Customs officials

Customs litigation

Experience shows that customs officials can take a very formal attitude. For clients, this means that litigation under customs law is virtually unavoidable. We do not concern ourselves with customs planning, thereby optimising the compliance burden. As tax lawyers, we can assist you when you are confronted with one or more demands for payment (Dutch: UTB, Uitnodiging tot Betaling) of customs duties and fines. A UTB is an ‘assessment’ with the amount to be paid in customs duties. It is possible to dispute the assessment by filing an objection (and if necessary an appeal can be lodged later). In addition, it is important to promptly file a separate request for deferment of payment, or to designate the letter of objection as a request for deferment of payment. When doing this, you must explicitly state the disputed amount and the calculation of this amount. Finally, it is important to comment that you should be heard before a decision is made. If the right to be heard is infringed, this can constitute grounds for disputing the legality of the decision. Do you disagree with a decision of the Customs Service? If so, be sure to contact us promptly, taking into account the period within which objections must be served. The letter/payment demand is dated, and this serves as the date for the assessment of the payment demand. You must file an objection within six weeks of this date if you want to dispute the payment demand.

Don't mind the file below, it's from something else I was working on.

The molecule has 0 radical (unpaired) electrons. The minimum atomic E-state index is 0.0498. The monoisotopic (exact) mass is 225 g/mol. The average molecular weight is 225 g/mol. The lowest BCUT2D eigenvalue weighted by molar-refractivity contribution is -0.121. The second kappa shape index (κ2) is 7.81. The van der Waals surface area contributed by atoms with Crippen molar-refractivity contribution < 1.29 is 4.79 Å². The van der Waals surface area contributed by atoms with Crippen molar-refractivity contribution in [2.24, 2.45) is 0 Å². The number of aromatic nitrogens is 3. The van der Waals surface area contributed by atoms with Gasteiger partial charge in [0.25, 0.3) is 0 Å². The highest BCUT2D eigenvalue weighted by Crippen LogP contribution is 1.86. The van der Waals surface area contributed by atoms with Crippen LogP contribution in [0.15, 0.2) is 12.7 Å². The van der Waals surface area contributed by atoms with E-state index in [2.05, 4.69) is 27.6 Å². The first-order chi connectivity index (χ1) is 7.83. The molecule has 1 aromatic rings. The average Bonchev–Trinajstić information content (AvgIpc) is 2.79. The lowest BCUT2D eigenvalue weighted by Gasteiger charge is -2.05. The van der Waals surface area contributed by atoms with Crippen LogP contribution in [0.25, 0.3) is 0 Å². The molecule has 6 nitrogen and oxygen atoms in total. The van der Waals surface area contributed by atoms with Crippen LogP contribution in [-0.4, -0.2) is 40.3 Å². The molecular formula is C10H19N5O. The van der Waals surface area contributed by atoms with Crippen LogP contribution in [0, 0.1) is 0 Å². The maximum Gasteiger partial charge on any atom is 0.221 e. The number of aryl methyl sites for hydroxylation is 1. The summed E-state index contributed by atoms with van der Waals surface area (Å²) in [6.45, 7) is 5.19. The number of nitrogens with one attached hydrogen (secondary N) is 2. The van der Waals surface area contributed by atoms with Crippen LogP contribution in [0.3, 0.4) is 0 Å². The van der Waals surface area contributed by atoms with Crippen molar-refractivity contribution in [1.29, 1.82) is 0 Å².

Criminal proceedings under customs law

We are also happy to assist you in criminal proceedings under customs law. It regularly happens that the Tax Authority/Customs Service hands an audit dossier to the FIOD (Financial Information & Investigation Service) for the purposes of a criminal investigation. Within the framework of the criminal investigation, the FIOD can employ coercive measures against a suspect. During the interviews, you are not obliged to answer questions regarding your involvement in a criminal offence. In this respect. It often happens that a client is prosecuted, whereby legal entities and the de facto managers are suspected of criminal offences resulting in too little duty, or none, being levied on an import. Take, for example, the deliberate release of bonded goods from a customs depot without the required customs declarations being submitted, or other cases such as failure to state the correct country of origin, thereby compromising the correctness and completeness of the customs declarations. The consequences of customs fraud must not be underestimated. You may get a fine, a penalty order issued by a public prosecutor or – in the worst case scenario – a prison sentence. Even if you only get a penalty order issued by public prosecutor, this results in a record in your judicial documentation (‘a criminal record’). It is therefore important to have a specialised lawyer with knowledge of criminal and customs law.

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